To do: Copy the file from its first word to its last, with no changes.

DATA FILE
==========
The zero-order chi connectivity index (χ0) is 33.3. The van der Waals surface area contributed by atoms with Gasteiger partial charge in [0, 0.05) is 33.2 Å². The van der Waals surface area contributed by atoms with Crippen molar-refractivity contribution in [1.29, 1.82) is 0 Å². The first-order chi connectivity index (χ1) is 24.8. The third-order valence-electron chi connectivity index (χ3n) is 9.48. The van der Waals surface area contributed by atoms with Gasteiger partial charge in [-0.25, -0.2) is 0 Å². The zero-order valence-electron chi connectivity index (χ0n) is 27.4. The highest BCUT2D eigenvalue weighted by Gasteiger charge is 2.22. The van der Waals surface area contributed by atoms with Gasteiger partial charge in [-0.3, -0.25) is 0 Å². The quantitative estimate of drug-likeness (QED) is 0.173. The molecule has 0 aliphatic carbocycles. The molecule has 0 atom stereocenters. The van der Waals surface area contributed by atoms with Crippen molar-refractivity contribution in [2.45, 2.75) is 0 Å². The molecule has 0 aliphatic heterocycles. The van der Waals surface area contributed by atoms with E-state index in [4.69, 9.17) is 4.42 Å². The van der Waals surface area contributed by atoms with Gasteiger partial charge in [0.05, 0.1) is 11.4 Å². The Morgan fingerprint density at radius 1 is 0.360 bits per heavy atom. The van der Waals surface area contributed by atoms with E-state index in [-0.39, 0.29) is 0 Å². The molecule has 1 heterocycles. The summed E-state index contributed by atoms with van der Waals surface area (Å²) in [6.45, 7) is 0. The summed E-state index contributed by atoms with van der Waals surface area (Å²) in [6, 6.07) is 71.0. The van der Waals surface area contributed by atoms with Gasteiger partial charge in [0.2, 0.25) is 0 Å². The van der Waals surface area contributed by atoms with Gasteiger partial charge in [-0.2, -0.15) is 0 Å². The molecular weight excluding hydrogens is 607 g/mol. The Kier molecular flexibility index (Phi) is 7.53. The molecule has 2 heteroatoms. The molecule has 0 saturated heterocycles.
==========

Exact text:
The zero-order chi connectivity index (χ0) is 33.3. The van der Waals surface area contributed by atoms with Gasteiger partial charge in [0, 0.05) is 33.2 Å². The van der Waals surface area contributed by atoms with Crippen molar-refractivity contribution in [1.29, 1.82) is 0 Å². The first-order chi connectivity index (χ1) is 24.8. The third-order valence-electron chi connectivity index (χ3n) is 9.48. The van der Waals surface area contributed by atoms with Gasteiger partial charge in [-0.25, -0.2) is 0 Å². The zero-order valence-electron chi connectivity index (χ0n) is 27.4. The highest BCUT2D eigenvalue weighted by Gasteiger charge is 2.22. The van der Waals surface area contributed by atoms with Gasteiger partial charge in [-0.3, -0.25) is 0 Å². The quantitative estimate of drug-likeness (QED) is 0.173. The molecule has 0 aliphatic carbocycles. The molecule has 0 atom stereocenters. The van der Waals surface area contributed by atoms with Crippen molar-refractivity contribution in [2.45, 2.75) is 0 Å². The molecule has 0 aliphatic heterocycles. The van der Waals surface area contributed by atoms with E-state index in [4.69, 9.17) is 4.42 Å². The van der Waals surface area contributed by atoms with Gasteiger partial charge in [0.05, 0.1) is 11.4 Å². The Morgan fingerprint density at radius 1 is 0.360 bits per heavy atom. The van der Waals surface area contributed by atoms with E-state index in [-0.39, 0.29) is 0 Å². The molecule has 1 heterocycles. The summed E-state index contributed by atoms with van der Waals surface area (Å²) in [6.45, 7) is 0. The summed E-state index contributed by atoms with van der Waals surface area (Å²) in [6, 6.07) is 71.0. The van der Waals surface area contributed by atoms with Gasteiger partial charge in [0.2, 0.25) is 0 Å². The van der Waals surface area contributed by atoms with Gasteiger partial charge in [-0.2, -0.15) is 0 Å². The molecular weight excluding hydrogens is 607 g/mol. The Kier molecular flexibility index (Phi) is 7.53. The molecule has 2 heteroatoms. The molecule has 0 saturated heterocycles.